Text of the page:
In this day and age, second marriages are not at all uncommon. Individuals entering into a second marriage are often doing so a little bit older and (hopefully) a little bit wiser. Furthermore, each person oftentimes is entering into a second marriages with their own property and assets. Second marriages frequently create blended families – each spouse may have children from previous relationships and may even have children together. Most people want to provide for his or her spouse through estate planning, while ultimately ensuring the estate will go to his or her children.
In blended family situations, providing for everyone you care about can be complicated. It is important to have an estate plan that fits the specific needs and situation. Without an estate plan, there is no way to ensure that what you want to happen will actually happen. Furthermore, leaving it to your spouse and children to “work it out” is not a plan – particularly not when it comes to blended families.
Stepparents and stepchildren often embrace each other as family and have wonderful relationships – it can be hard to imagine that they would not continue to care for each other after a spouse’s death. However, people react differently to situations of stress and high emotion – such as during a divorce or following the death of a loved one – and the reactions cannot often be anticipated. Despite strong bonds between stepparents and stepchildren, these bonds could erode over time. The saying “blood is thicker than water” is not without firm foundation.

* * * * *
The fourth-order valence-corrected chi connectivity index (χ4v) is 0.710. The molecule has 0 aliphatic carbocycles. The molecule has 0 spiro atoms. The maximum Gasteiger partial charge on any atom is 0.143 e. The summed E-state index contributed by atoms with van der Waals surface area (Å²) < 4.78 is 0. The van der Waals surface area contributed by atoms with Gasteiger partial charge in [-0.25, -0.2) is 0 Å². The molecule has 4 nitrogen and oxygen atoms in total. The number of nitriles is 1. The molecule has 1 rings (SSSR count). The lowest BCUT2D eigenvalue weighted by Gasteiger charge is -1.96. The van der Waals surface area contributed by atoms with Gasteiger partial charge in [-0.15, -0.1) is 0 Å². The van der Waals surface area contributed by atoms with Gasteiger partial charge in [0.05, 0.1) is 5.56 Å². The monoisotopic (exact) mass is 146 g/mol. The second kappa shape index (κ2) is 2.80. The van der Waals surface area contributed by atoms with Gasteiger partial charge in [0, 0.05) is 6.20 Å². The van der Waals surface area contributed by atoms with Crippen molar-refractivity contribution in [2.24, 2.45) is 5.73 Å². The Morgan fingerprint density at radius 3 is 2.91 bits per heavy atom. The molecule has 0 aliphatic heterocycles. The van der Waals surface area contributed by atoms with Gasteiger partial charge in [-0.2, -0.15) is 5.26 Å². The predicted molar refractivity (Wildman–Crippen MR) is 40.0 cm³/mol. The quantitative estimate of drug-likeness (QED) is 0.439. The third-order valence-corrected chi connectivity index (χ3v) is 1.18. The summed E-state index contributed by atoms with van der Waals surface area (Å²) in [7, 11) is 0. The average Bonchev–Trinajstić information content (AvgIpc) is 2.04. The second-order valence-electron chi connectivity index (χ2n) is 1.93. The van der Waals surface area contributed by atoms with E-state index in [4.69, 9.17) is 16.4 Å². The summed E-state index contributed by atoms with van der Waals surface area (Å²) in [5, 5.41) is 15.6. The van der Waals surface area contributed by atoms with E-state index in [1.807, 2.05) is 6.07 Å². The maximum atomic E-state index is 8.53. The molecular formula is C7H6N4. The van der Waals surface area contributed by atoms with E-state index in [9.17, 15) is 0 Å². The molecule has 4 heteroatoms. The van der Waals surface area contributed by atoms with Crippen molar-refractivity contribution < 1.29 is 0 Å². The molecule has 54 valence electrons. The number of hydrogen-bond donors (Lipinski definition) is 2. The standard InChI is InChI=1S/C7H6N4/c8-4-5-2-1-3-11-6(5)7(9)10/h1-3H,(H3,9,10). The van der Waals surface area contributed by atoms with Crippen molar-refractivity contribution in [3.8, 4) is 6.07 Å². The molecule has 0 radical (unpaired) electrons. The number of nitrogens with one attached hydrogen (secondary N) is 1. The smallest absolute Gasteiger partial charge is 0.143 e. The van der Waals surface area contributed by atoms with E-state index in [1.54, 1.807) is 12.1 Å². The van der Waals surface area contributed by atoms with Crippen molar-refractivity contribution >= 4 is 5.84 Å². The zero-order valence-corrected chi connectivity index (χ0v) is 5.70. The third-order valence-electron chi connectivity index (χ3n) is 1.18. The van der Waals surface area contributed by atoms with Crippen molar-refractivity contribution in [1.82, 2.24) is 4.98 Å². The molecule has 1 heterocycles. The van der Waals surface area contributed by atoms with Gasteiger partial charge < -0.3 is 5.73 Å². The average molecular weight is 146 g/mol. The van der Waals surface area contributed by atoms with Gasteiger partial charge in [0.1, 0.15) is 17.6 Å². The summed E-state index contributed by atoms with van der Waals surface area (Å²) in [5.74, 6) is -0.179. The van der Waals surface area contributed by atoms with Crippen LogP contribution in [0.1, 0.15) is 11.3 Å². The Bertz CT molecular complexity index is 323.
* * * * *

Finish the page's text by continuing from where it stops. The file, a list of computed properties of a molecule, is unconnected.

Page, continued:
Let’s take an example:
Harry and Sally are recently married. Harry has been married before and has 2 adult daughters from that marriage. Sally has never been married, and has 1 adult son from a previous relationship. At the time they are married, Sally owns a home and Harry moves in with her. After only two short years of marriage, Sally dies unexpectedly in a bus accident. They had talked about meeting with an estate planning attorney but never got around to it. As Sally’s spouse, Harry stands to inherit a bulk of her estate leaving her son with little to no inheritance. As the years pass, Harry remarries again and loses touch with Sally’s son. When he does finally go in to do his estate planning (for an estate that now includes much of Sally’s wealth) he leaves his entire estate to his daughters.
This bleak scenario is not uncommon. The good news is – it is easily avoidable through estate planning.
Schromen Law, LLC works with blended families to establish an estate plan that meets their unique situation, needs and concerns. I assist clients in having the sometimes difficult, but necessary, conversations that come with estate planning for blended families. By working with Schromen Law to establish an estate plan, couples in blended families are able to provide for each other and ensure their respective children are also provided for and protected.
The material contained herein is for informational purposes only, and is not intended to create or constitute an attorney-client relationship between Schromen Law, LLC and the reader. The information contained herein is not offered as legal advice and should not be construed as legal advice.